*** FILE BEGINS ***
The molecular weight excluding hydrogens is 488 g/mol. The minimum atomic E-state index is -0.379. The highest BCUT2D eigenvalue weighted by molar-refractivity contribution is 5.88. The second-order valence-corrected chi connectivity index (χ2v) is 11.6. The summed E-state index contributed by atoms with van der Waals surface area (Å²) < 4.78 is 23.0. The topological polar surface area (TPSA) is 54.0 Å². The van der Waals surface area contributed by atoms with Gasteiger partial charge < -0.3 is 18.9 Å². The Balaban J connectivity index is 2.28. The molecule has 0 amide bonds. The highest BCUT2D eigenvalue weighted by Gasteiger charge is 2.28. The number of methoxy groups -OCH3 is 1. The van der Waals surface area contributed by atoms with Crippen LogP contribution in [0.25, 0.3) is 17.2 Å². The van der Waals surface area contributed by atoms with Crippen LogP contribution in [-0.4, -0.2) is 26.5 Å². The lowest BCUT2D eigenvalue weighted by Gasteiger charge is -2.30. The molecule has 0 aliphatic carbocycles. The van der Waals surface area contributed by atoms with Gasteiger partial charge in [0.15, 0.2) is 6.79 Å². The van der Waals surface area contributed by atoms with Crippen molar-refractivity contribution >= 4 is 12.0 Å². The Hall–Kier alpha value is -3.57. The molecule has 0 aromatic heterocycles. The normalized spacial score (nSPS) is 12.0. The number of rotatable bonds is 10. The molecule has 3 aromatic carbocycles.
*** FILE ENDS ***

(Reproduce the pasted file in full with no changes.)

The molecular weight excluding hydrogens is 488 g/mol. The minimum atomic E-state index is -0.379. The highest BCUT2D eigenvalue weighted by molar-refractivity contribution is 5.88. The second-order valence-corrected chi connectivity index (χ2v) is 11.6. The summed E-state index contributed by atoms with van der Waals surface area (Å²) < 4.78 is 23.0. The topological polar surface area (TPSA) is 54.0 Å². The van der Waals surface area contributed by atoms with Gasteiger partial charge < -0.3 is 18.9 Å². The Balaban J connectivity index is 2.28. The molecule has 0 amide bonds. The highest BCUT2D eigenvalue weighted by Gasteiger charge is 2.28. The number of methoxy groups -OCH3 is 1. The van der Waals surface area contributed by atoms with Crippen LogP contribution in [0.25, 0.3) is 17.2 Å². The van der Waals surface area contributed by atoms with Crippen LogP contribution in [-0.4, -0.2) is 26.5 Å². The lowest BCUT2D eigenvalue weighted by Gasteiger charge is -2.30. The molecule has 0 aliphatic carbocycles. The van der Waals surface area contributed by atoms with Gasteiger partial charge in [0.15, 0.2) is 6.79 Å². The van der Waals surface area contributed by atoms with Crippen molar-refractivity contribution >= 4 is 12.0 Å². The Hall–Kier alpha value is -3.57. The molecule has 0 aromatic heterocycles. The normalized spacial score (nSPS) is 12.0. The number of rotatable bonds is 10. The molecule has 3 aromatic carbocycles.